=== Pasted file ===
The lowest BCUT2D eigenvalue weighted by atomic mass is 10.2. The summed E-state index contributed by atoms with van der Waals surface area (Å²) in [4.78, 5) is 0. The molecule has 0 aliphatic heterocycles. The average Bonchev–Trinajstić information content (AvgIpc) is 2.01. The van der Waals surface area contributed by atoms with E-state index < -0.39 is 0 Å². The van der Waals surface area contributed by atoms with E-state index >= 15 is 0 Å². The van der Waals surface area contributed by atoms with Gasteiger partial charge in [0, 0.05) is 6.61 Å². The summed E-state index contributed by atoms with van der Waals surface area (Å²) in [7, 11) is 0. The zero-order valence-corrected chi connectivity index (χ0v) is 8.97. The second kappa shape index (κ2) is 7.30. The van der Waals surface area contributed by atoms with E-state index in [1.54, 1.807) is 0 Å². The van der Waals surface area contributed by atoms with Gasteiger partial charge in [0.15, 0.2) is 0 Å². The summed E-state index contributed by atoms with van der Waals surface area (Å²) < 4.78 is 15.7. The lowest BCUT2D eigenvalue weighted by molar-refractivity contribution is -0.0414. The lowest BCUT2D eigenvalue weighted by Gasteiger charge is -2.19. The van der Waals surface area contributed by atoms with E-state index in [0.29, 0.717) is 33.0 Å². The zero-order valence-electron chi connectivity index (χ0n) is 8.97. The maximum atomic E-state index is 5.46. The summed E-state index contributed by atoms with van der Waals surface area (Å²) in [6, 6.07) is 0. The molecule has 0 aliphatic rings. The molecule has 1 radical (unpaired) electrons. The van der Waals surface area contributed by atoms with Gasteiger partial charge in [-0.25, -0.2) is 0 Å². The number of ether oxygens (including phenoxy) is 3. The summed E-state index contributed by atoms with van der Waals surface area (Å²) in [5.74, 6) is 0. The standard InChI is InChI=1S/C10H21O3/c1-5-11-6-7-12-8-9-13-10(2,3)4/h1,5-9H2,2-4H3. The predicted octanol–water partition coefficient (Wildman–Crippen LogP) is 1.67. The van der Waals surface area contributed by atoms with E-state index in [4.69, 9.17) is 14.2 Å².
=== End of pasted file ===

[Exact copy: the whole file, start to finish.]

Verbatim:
The lowest BCUT2D eigenvalue weighted by atomic mass is 10.2. The summed E-state index contributed by atoms with van der Waals surface area (Å²) in [4.78, 5) is 0. The molecule has 0 aliphatic heterocycles. The average Bonchev–Trinajstić information content (AvgIpc) is 2.01. The van der Waals surface area contributed by atoms with E-state index < -0.39 is 0 Å². The van der Waals surface area contributed by atoms with E-state index >= 15 is 0 Å². The van der Waals surface area contributed by atoms with Gasteiger partial charge in [0, 0.05) is 6.61 Å². The summed E-state index contributed by atoms with van der Waals surface area (Å²) in [7, 11) is 0. The zero-order valence-corrected chi connectivity index (χ0v) is 8.97. The second kappa shape index (κ2) is 7.30. The van der Waals surface area contributed by atoms with E-state index in [1.54, 1.807) is 0 Å². The van der Waals surface area contributed by atoms with Gasteiger partial charge in [0.15, 0.2) is 0 Å². The summed E-state index contributed by atoms with van der Waals surface area (Å²) < 4.78 is 15.7. The lowest BCUT2D eigenvalue weighted by molar-refractivity contribution is -0.0414. The lowest BCUT2D eigenvalue weighted by Gasteiger charge is -2.19. The van der Waals surface area contributed by atoms with E-state index in [0.29, 0.717) is 33.0 Å². The zero-order valence-electron chi connectivity index (χ0n) is 8.97. The maximum atomic E-state index is 5.46. The summed E-state index contributed by atoms with van der Waals surface area (Å²) in [6, 6.07) is 0. The molecule has 0 aliphatic rings. The molecule has 1 radical (unpaired) electrons. The van der Waals surface area contributed by atoms with Gasteiger partial charge in [-0.25, -0.2) is 0 Å². The number of ether oxygens (including phenoxy) is 3. The summed E-state index contributed by atoms with van der Waals surface area (Å²) in [5.74, 6) is 0. The standard InChI is InChI=1S/C10H21O3/c1-5-11-6-7-12-8-9-13-10(2,3)4/h1,5-9H2,2-4H3. The predicted octanol–water partition coefficient (Wildman–Crippen LogP) is 1.67. The van der Waals surface area contributed by atoms with E-state index in [4.69, 9.17) is 14.2 Å².